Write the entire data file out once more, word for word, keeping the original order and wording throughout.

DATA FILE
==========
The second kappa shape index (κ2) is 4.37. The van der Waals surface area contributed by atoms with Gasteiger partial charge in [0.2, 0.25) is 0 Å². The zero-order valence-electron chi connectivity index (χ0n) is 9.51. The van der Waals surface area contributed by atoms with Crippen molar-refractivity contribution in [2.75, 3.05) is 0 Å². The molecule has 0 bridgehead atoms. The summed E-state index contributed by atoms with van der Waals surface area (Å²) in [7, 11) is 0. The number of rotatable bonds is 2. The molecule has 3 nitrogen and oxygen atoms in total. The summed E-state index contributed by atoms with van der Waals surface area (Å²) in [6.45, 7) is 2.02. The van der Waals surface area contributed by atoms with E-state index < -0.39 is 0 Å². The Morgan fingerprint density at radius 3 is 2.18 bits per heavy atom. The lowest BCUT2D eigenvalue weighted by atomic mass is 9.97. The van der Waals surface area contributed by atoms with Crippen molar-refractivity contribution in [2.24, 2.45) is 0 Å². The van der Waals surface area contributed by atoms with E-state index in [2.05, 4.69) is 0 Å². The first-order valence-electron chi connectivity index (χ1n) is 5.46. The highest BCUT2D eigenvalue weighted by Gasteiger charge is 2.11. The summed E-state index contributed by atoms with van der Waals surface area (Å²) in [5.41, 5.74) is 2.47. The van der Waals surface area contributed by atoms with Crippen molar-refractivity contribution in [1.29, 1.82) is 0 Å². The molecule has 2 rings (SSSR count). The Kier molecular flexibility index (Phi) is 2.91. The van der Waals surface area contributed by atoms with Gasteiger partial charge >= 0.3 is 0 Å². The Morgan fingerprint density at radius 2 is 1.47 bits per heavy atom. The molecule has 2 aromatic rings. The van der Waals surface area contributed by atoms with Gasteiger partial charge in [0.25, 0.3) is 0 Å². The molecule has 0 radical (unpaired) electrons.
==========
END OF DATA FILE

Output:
The second kappa shape index (κ2) is 4.37. The van der Waals surface area contributed by atoms with Gasteiger partial charge in [0.2, 0.25) is 0 Å². The zero-order valence-electron chi connectivity index (χ0n) is 9.51. The van der Waals surface area contributed by atoms with Crippen molar-refractivity contribution in [2.75, 3.05) is 0 Å². The molecule has 0 bridgehead atoms. The summed E-state index contributed by atoms with van der Waals surface area (Å²) in [7, 11) is 0. The number of rotatable bonds is 2. The molecule has 3 nitrogen and oxygen atoms in total. The summed E-state index contributed by atoms with van der Waals surface area (Å²) in [6.45, 7) is 2.02. The van der Waals surface area contributed by atoms with E-state index < -0.39 is 0 Å². The Morgan fingerprint density at radius 3 is 2.18 bits per heavy atom. The lowest BCUT2D eigenvalue weighted by atomic mass is 9.97. The van der Waals surface area contributed by atoms with Crippen molar-refractivity contribution in [2.24, 2.45) is 0 Å². The van der Waals surface area contributed by atoms with E-state index in [2.05, 4.69) is 0 Å². The first-order valence-electron chi connectivity index (χ1n) is 5.46. The highest BCUT2D eigenvalue weighted by Gasteiger charge is 2.11. The summed E-state index contributed by atoms with van der Waals surface area (Å²) in [5.41, 5.74) is 2.47. The van der Waals surface area contributed by atoms with Crippen molar-refractivity contribution in [1.29, 1.82) is 0 Å². The molecule has 2 rings (SSSR count). The Kier molecular flexibility index (Phi) is 2.91. The van der Waals surface area contributed by atoms with Gasteiger partial charge >= 0.3 is 0 Å². The Morgan fingerprint density at radius 2 is 1.47 bits per heavy atom. The molecule has 2 aromatic rings. The van der Waals surface area contributed by atoms with Gasteiger partial charge in [0.25, 0.3) is 0 Å². The molecule has 0 radical (unpaired) electrons.